It’s also easy to imagine the Right taking advantage of the student debt issue to agitate against the specter of do-nothing liberal humanities majors, with all the stereotypes that entails, causing the conversation to sprawl out into the broader culture-war discourse.
The Right already conjures this boogeyman frequently and successfully, usually eliciting an in-kind defensive reaction from liberals, sidelining economic issues in favor of the usual debate about issues like whether social justice rhetoric on campuses has gone too far. Given the extent of inequality and exploitation in the United States, more polarization along culture instead of class lines is the last thing we need.
Luckily socialists and progressives have already put forward another demand that pairs thematically with student loan forgiveness and can help forestall its devolution into a divisive sideshow: tuition-free public college and trade school. By uniting the demand for student debt cancellation with the demand for tuition-free public college and trade school, we can keep the conversation focused on the divisions between the broad working class and the tiny capitalist minority, instead of allowing it to divide people who work for a living from each other.
The demand for tuition-free public college and trade school has a different class constituency built into it. It speaks to the millions of people who wish they could improve their own or their children’s economic prospects through higher education or training in a trade, but are disinclined to enroll because education and training are too expensive, and because student loans seem far too risky given their persistent economic precarity.
Tying the demand for tuition-free public college and trade school to the demand for student debt forgiveness won’t necessarily help convince people who already paid off their student loans to support forgiveness for everybody else. But it can win and maintain support from the larger group of people who at present struggle to envision higher educational opportunities for themselves or their children. Not only will that improve the prospects for student debt relief; it will abate a perilous slide of the working class toward the Right and the devolution of the conversation into a culture-war circus.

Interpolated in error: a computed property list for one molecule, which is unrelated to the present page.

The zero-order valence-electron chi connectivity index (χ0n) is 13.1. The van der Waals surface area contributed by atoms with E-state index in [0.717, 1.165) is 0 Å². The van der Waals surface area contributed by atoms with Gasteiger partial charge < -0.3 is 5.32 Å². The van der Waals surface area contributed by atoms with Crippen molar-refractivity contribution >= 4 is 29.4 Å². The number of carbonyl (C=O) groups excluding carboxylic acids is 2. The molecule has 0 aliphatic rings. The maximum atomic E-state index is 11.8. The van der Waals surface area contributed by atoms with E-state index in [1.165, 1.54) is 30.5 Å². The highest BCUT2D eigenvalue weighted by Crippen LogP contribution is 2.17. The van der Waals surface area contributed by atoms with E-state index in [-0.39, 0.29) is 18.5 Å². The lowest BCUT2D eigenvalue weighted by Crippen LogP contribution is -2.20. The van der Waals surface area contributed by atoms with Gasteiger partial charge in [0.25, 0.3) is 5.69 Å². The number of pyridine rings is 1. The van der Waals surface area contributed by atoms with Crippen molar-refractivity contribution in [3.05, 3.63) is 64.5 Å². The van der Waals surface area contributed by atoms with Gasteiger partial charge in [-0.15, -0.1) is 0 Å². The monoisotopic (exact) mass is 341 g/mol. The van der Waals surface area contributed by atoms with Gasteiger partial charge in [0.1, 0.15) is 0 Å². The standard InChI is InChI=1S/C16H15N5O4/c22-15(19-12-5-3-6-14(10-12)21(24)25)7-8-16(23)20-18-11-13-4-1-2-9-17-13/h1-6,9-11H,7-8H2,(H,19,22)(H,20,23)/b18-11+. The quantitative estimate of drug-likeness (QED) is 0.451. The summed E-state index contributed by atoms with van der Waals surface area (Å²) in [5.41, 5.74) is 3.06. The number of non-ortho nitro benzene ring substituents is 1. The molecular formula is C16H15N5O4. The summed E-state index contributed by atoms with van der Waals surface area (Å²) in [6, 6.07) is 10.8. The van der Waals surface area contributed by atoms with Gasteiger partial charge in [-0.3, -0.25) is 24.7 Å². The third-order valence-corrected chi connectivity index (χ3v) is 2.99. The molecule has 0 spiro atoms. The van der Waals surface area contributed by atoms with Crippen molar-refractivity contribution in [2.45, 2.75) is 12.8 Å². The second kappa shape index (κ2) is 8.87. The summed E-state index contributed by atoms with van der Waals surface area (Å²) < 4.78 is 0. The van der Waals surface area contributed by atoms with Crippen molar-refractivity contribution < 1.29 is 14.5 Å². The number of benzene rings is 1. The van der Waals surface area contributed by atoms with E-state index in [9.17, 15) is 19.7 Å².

Every time proponents talk about student debt forgiveness, we should make an effort to also talk about tuition-free public college and trade school, funded by progressive taxes and open to all. We may not be able to pursue the demands in tandem at all times (student debt can be addressed by executive action, whereas tuition elimination is messier to implement), but we should rhetorically frame them as part of the same bundle of demands, the same vision for higher education. It’s not difficult: we can simply say that not only do we want to eliminate student debt but we also want to eliminate the reason for much of it: prohibitive tuition, which is also the reason many people don’t go to college or trade school to begin with.
Of course, not every working person wants to go to college or trade school, nor should they have to in order to attain a decent standard of living. We should therefore root these twin demands in a raft of others that includes ambitious public jobs programs, higher wage minimums, and the protection and proliferation of collective bargaining, as well as the public and universal provision of high-quality social services like health care, housing, and education.
Detached from a broader political vision of this kind, the demand to relieve student debt carries with it a political danger. We have a responsibility to approach that prospective danger soberly and strategically — for the sake of every person saddled with student debt, every person who might want to go to college or trade school but is reluctant to take out loans, and indeed every working-class person in this country.